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Stevenson v. Amazon.Com, Inc.

United States District Court, D. Massachusetts

May 13, 2016

JANICE STEVENSON, Plaintiff,
v.
AMAZON.COM, INC. and SECURITY INDUSTRY SPECIALISTS, INC., Defendants.

MEMORANDUM AND ORDER ON PLAINTIFF’S MOTION TO CERTIFY AND DEFENDANT’S MOTION TO DISMISS

F. Dennis Saylor IV, United States District Judge

On October 5, 2015, plaintiff Janice Stevenson filed a self-prepared complaint against her employer, Security Industry Specialists, Inc. (“SIS”), and Amazon.com, Inc. It appears that Stevenson is employed by SIS as a security specialist working the night shift on Amazon property in Cambridge, Massachusetts. The complaint asserts causes of action for, among other things, retaliation under Title VII of the Civil Rights Act of 1964; violations of her Fourteenth Amendment rights to due process and equal protection; violations of the Massachusetts Constitution; violations of Mass. Gen. Laws ch. 149 §§ 148 and 150; and violations of the Eighth Amendment right against cruel and unusual punishment. Plaintiff alleges that this Court has diversity jurisdiction because the defendants are citizens of other states.

Plaintiff has moved the Court to certify questions of state law to the Massachusetts Supreme Judicial Court. Defendant SIS has moved to dismiss the complaint under Fed.R.Civ.P. 12(b)(1) and 12(b)(6), contending that all of plaintiff’s claims are either moot or barred as a matter of law. The original complaint remains the operative complaint in this action. However, because plaintiff is proceeding pro se, the Court will deem the factual allegations in plaintiff’s opposition memorandum and surreply to be part of the complaint for purposes of resolving defendant’s motion to dismiss.[1]

For the foregoing reasons, plaintiff’s motion to certify will be denied, and defendant’s motion to dismiss will be granted.

I. Factual Background

The facts are as stated in the complaint and in plaintiff’s briefing materials in opposition to defendant’s motion to dismiss.

Defendant Security Industry Specialists, Inc. provides contracted security staff for businesses, including for Amazon.com, Inc. in Cambridge, Massachusetts. (Compl. ¶¶ 4-7). Plaintiff Janice Stevenson is a security specialist employed by SIS at the Amazon work site. (Id. ¶ 2).

The dispute appears to arise from a written warning directed to Stevenson in an “Employee Counseling Form” (“ECF”) prepared by SIS supervisors on September 30, 2015, and placed in her personnel file.[2] It appears that on September 27, 2015, Stevenson was asked by a supervisor to patrol the seventh floor of the Amazon property along with a co-worker, Nicole Washington. Stevenson had completed half of the patrol when she was told to finish patrol of the rest of the floor. She refused to do so on the ground that she had to go to the eleventh floor to guard an area, and she told her supervisor that Washington should patrol the seventh floor instead. As a result of that conversation, Stevenson was cited for insubordination and failure to perform work duties. She contested the citation, contending that she had dual responsibilities for patrolling both the seventh and eleventh floors and thus had received conflicting assignments. She further alleges that it was Washington who refused to patrol the seventh floor and that her supervisor showed favoritism toward Washington.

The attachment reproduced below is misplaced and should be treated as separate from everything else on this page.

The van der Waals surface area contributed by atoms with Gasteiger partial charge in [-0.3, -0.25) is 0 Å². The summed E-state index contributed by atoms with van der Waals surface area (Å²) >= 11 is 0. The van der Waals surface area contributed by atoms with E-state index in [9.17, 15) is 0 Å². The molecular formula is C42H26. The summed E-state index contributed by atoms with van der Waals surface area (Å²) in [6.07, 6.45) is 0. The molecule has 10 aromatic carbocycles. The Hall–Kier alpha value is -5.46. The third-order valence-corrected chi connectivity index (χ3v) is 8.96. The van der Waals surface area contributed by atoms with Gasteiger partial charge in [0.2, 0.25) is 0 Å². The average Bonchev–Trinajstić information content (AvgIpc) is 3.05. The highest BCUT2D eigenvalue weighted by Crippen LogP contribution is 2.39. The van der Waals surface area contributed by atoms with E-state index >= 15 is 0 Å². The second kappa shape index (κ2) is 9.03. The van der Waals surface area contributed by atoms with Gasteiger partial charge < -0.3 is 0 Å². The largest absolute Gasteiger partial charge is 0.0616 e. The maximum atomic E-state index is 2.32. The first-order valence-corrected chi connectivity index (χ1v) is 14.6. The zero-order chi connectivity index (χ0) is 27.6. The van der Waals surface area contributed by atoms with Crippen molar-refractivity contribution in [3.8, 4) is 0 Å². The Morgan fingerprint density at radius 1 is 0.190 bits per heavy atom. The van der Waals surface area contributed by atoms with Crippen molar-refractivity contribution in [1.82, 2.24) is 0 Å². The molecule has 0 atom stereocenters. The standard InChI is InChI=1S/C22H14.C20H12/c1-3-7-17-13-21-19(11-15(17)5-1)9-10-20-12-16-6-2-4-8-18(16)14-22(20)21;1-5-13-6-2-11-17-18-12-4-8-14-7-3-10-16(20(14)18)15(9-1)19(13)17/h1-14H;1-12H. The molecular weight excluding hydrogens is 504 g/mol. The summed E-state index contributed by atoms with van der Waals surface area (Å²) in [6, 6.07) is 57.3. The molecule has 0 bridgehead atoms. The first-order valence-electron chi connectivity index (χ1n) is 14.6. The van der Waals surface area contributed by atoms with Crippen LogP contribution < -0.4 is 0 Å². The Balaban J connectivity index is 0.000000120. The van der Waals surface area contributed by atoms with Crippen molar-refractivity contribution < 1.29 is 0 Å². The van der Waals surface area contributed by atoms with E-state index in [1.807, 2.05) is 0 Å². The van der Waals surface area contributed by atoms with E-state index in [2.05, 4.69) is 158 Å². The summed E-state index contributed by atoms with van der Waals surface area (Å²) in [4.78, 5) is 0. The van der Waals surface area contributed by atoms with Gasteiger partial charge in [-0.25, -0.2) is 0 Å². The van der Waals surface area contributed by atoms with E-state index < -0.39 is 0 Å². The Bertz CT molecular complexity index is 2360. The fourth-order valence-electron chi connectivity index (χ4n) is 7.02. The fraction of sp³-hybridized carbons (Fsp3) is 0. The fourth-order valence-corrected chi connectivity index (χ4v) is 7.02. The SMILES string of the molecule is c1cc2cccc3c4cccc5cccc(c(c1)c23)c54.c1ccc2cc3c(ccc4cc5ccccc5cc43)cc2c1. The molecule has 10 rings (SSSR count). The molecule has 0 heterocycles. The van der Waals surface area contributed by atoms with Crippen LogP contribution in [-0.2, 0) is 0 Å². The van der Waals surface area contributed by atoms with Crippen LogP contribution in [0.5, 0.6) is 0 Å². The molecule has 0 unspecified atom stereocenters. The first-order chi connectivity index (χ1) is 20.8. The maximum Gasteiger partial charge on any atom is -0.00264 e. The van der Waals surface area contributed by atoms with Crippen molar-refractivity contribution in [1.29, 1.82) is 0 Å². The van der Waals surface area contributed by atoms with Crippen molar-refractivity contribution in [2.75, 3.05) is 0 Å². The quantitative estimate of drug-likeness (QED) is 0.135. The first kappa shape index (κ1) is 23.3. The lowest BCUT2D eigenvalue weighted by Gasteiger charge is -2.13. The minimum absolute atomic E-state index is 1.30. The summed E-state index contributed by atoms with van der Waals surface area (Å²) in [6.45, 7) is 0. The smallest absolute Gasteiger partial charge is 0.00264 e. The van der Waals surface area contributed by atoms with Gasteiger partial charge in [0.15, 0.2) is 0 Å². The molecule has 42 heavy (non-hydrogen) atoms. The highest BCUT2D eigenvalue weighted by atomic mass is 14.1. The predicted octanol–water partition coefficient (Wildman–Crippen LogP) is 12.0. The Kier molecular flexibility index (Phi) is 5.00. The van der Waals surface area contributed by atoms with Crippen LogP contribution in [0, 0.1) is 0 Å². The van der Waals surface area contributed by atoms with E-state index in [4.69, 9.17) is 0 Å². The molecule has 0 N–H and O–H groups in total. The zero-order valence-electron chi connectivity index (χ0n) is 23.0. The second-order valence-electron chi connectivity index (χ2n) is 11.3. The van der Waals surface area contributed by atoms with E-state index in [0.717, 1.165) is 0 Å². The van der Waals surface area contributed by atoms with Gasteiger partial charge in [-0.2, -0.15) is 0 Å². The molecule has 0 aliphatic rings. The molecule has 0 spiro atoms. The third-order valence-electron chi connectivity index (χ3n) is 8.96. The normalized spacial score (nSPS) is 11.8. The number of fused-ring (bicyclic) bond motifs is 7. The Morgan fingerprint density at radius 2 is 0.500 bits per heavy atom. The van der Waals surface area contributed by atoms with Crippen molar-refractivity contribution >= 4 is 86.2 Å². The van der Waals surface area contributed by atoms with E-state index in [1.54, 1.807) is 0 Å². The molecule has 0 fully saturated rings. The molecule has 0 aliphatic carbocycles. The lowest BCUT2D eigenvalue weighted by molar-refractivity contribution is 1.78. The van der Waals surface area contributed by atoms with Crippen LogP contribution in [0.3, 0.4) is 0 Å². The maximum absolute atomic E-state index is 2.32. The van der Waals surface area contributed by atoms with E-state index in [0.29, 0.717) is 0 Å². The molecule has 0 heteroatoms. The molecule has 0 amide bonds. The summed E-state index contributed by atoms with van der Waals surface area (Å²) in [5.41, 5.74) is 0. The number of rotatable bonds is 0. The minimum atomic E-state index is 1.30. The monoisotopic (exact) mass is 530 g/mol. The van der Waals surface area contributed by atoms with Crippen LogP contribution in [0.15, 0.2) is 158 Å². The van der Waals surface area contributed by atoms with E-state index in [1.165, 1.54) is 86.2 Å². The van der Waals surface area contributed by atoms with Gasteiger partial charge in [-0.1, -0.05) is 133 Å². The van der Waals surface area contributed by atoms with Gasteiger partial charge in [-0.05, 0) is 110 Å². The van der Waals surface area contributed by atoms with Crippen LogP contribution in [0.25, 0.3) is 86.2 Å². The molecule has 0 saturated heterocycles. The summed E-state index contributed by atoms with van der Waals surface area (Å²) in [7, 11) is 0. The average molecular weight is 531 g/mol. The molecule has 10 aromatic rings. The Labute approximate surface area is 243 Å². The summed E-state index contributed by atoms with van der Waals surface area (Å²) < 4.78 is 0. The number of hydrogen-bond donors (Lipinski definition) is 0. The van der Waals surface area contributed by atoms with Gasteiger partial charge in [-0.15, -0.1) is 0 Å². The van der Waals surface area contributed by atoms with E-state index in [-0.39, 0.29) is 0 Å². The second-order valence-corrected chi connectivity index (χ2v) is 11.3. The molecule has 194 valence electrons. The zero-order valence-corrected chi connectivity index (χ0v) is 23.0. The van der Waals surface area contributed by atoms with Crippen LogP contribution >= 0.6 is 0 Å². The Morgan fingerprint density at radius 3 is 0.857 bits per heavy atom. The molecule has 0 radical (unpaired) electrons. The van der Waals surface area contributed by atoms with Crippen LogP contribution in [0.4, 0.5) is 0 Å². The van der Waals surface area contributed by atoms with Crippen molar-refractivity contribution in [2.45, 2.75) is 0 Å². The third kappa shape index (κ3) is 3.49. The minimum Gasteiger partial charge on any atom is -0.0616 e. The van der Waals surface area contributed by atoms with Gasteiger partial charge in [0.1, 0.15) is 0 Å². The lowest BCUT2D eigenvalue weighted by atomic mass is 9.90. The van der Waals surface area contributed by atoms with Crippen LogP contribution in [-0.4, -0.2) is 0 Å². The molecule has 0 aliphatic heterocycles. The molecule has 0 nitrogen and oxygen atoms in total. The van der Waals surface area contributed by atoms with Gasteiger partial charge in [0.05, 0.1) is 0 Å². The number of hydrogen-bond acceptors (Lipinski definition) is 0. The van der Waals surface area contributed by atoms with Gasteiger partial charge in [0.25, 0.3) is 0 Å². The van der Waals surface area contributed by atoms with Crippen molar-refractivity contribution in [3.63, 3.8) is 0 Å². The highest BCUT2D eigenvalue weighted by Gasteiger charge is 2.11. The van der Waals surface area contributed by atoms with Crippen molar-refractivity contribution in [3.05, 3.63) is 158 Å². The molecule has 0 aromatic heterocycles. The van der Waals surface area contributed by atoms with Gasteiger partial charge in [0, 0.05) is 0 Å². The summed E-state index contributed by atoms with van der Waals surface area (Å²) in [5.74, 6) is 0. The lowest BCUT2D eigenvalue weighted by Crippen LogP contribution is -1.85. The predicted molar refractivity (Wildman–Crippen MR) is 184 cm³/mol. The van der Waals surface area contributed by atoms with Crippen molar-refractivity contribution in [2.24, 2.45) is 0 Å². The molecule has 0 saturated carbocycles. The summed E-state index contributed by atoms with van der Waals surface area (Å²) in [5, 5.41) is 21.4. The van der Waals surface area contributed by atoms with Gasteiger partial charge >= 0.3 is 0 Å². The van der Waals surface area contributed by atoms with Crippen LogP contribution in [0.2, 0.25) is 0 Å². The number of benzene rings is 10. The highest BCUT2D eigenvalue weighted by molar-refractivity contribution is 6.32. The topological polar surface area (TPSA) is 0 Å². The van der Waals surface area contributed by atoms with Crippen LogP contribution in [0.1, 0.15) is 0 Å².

In her opposition to the motion to dismiss, Stevenson states that she “had no disciplinary issues until after filing an initial complaint against [three SIS supervisors] on August 9, 2015, . . . for unsubstantiated discipline action against Plaintiff and the vicious harassment of Security Specialist Sasha Smith.” (Pl. Opp. 4, ¶ 3). Stevenson contends that the information in the ECF was false and that SIS has refused to allow her access to that form, any investigatory documentation upon which it relies, and has “denied Plaintiff direct evidence to disprove allegations and [refused to] expunge the Employee Counseling Form” from her employee record. (Compl. ¶ 32). She further contends that surveillance video of the property, which she alleges is currently in the possession of Amazon, will disprove the assertions against her.

On August 18, 2015, Stevenson filed another written complaint regarding the use of “anti-Semitic and racial animus [display of a swastika and use of racially motivated speech] among white male security specialists” at her work site. (Id. ¶ 17). It is not clear whether her complaint concerning the ECF is related to her complaint of apparent racial harassment.

The complaint also makes various general complaints about the way SIS is operated. For example, Stevenson contends that SIS policy is to fire any security specialist working the night shift who sleeps at his or her post. That policy, Stevenson alleges, does not apply to day shift or swing shift workers. In addition, she contends that SIS fails to take measures to ensure that security specialists remain alert. She further asserts that there is no appeal procedure for disciplinary action, no “predictable management, ” and no “right to know job expectations” and consequences.

The complaint separately alleges that SIS pays its security specialists on a semi-monthly basis, instead of bi-weekly as required by Massachusetts law. (Id. ¶ 46). In her surreply, Stevenson states that she was “fired for complaining about unpaid wages.” (Pl. Sur. 3).

It is not clear whether plaintiff continues to be employed by SIS. Her opposition memorandum asserts that she was “discharged” by SIS, (Pl. Opp. at 7), and her surreply memorandum requests back pay and front pay for “retaliatory discharge.” The complaint itself, however, does not ...


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